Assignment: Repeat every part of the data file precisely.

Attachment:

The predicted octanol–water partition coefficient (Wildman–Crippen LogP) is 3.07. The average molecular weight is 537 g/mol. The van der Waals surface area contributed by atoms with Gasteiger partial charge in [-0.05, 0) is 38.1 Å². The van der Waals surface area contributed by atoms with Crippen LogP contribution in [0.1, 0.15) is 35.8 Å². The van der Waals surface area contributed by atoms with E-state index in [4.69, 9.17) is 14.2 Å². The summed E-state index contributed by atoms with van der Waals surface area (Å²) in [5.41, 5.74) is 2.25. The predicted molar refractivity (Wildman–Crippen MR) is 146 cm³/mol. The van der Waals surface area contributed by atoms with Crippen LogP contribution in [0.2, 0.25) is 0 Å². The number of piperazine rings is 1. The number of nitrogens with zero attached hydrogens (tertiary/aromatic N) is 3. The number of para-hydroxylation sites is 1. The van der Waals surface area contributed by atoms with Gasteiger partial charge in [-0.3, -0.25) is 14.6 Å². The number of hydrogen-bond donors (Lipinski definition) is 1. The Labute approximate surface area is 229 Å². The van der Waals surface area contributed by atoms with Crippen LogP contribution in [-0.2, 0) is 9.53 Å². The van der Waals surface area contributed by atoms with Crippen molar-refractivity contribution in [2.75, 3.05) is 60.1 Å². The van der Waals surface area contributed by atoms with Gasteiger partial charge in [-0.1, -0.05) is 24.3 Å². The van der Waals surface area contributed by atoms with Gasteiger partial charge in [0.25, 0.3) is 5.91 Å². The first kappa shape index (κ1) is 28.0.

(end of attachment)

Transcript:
The predicted octanol–water partition coefficient (Wildman–Crippen LogP) is 3.07. The average molecular weight is 537 g/mol. The van der Waals surface area contributed by atoms with Gasteiger partial charge in [-0.05, 0) is 38.1 Å². The van der Waals surface area contributed by atoms with Crippen LogP contribution in [0.1, 0.15) is 35.8 Å². The van der Waals surface area contributed by atoms with E-state index in [4.69, 9.17) is 14.2 Å². The summed E-state index contributed by atoms with van der Waals surface area (Å²) in [5.41, 5.74) is 2.25. The predicted molar refractivity (Wildman–Crippen MR) is 146 cm³/mol. The van der Waals surface area contributed by atoms with Crippen LogP contribution in [0.2, 0.25) is 0 Å². The number of piperazine rings is 1. The number of nitrogens with zero attached hydrogens (tertiary/aromatic N) is 3. The number of para-hydroxylation sites is 1. The van der Waals surface area contributed by atoms with Gasteiger partial charge in [-0.3, -0.25) is 14.6 Å². The number of hydrogen-bond donors (Lipinski definition) is 1. The Labute approximate surface area is 229 Å². The van der Waals surface area contributed by atoms with Crippen LogP contribution in [-0.2, 0) is 9.53 Å². The van der Waals surface area contributed by atoms with Crippen molar-refractivity contribution in [2.75, 3.05) is 60.1 Å². The van der Waals surface area contributed by atoms with Gasteiger partial charge in [-0.1, -0.05) is 24.3 Å². The van der Waals surface area contributed by atoms with Gasteiger partial charge in [0.25, 0.3) is 5.91 Å². The first kappa shape index (κ1) is 28.0.